Why Do I Have Spider Veins?
Several factors and lifestyle choices can put you at a greater risk for developing spider veins:
- Exposure to ultraviolet light
- History of blood clots
- Hormone replacement therapy
- Illnesses increase abdominal pressure
- Occupations that require a lot of standing
- Previous vein surgery
- Birth control pills
Women tend to suffer from spider veins more than men. Aging also increases spider vein formation and up to 60% of older adults have the condition.
Medically, spider veins are caused by issues causing abnormal blood flow through veins close to the surface of your skin. To help you understand why this occurs, we’ll briefly cover how the circulatory system functions.
The heart muscle pumps oxygen-rich blood to your organs and extremities. Blood travels along tiny tubes called arteries. When blood circulates through an organ, it is pumped back to the heart through a network of veins. Each vein has a one-way valve that pushes blood toward the heart. Sometimes that valve fails to close properly so the blood can back up and leak into the lower portion of the vein instead of traveling to the heart. That blood becomes stuck and builds up pressure, making the vein bigger and more noticeable. On the skin’s surface, you’ll see the telltale red and blue lines of a spider vein.
Do Spider Veins Hurt?
Spider veins can sometimes be painful. The discomfort can worsen over time. Early spider veins may not be uncomfortable at all, but the longer they last, the more you feel cramping or burning can become quite noticeable. Your skin may itch as the red, blue, and purple spider veins become more apparent. Should you see your doctor, or will the spider veins go away on their own?
Do Spider Veins Go Away?
Spider veins rarely, if ever, go away on their own, but many times they don’t need treatment. While you may be uncomfortable with how they look, spider veins on their own are not threatening. Spider veins on the legs can worsen, particularly if you have a job where you’re on your feet for long periods, or you have a health condition that affects the veins. They can also signal the presence of other vein conditions that are risky to your health.
Spider veins are common in people struggling with weight gain and obesity, which are conditions that often lead to their own set of separate health issues. For example, spider veins may make you more likely to develop varicose veins, which are larger and can occasionally ulcerate, leading to infection. Other vein-related complications include blood clots, which can be life-threatening.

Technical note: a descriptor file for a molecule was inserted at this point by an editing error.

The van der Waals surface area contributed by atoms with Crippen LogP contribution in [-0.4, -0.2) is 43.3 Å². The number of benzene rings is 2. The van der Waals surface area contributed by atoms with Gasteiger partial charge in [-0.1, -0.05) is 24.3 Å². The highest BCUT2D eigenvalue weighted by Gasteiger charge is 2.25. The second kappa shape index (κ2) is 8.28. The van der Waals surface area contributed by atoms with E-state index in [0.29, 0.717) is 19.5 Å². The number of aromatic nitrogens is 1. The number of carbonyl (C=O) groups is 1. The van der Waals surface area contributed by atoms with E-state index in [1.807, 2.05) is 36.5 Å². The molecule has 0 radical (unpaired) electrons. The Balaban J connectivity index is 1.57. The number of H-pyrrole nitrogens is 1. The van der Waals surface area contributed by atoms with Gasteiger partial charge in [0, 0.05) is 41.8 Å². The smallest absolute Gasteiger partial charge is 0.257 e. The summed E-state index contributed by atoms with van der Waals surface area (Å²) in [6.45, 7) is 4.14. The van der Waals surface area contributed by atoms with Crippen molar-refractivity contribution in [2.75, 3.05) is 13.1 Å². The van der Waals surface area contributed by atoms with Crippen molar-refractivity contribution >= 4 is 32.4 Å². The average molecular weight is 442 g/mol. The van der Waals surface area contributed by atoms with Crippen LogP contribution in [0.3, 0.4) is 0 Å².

Are Spider Veins the Same as Varicose Veins?
Spider veins are not the same as varicose veins—however, both conditions are caused by vein complications. In appearance, varicose veins look much different than spider veins. By comparison, varicose veins are protrusive, bulging, and swollen. On the other hand, spider veins are more superficial, like light blue or red tracings under the skin that do not change the texture of your skin. Varicose veins also tend to be more painful than spider veins.
How Does a Doctor Treat Spider Veins?
Your doctor may prescribe some self-care treatments to relieve your spider veins, such as resting and elevating the legs after a long day or wearing compression stockings. Compression stockings apply gentle, steady pressure on the area where the spider veins appear. They lessen swelling and keep the blood flowing while reducing your chances of a blood clot.
After a thorough exam, one of the most common treatments for leg veins is a procedure known as sclerotherapy. Sclerotherapy is an effective treatment for eliminating spider veins. The procedure will help by reducing any aches or discomfort that you may feel in the affected area.
During sclerotherapy, your doctor will:
- Insert a tiny needle into the spider vein
- Inject a salty chemical solution
- The solution will inflame the vein lining, causing it to swell and tighten
- The doctor will then massage the area to distribute the solution beneath the skin
After the therapy, you will then follow post-procedure protocol by:
- Wearing compression socks for up to three weeks
- The blocked spider veins will slowly reroute to healthier veins
- Over three to six weeks, the spider veins will disappear
Some smaller veins are difficult to treat with sclerotherapy and may require laser therapy. Laser therapy involves placing a laser that heats the vein until it dissolves. During the procedure, you may feel a slight pinching sensation and minimal discomfort. Icing the area after treatment can help relieve any stinging.
Both treatments are very effective at eliminating spider veins. Your doctor will help you determine if these or other treatments can lessen the appearance of your spider veins.
What Can You Do to Prevent Spider Veins?
Although treatment is always an option, you may want to avoid developing spider veins in the first place. Adopting lifestyle changes to prevent spider veins is also useful for patients who undergo treatment since it will help prevent them from recurring.
Here are several methods and lifestyle choices you can follow to minimize your risk of developing spider veins:
- Consider losing weight to help lessen the pressure and weight on your legs
- Exercise regularly to keep blood circulating freely through your heart and extremities
- Stop smoking—not only does smoking hurt your overall health, but it also places unnecessary pressure on your veins and heart
- Wear compression socks and elevate your feet and legs at night
Ultimately, spider veins signal that there may be issues with blood flow in your circulatory system.
Treatment can help. Contact the Vein Care Center of Amelia Island to find out how we can get you back to health.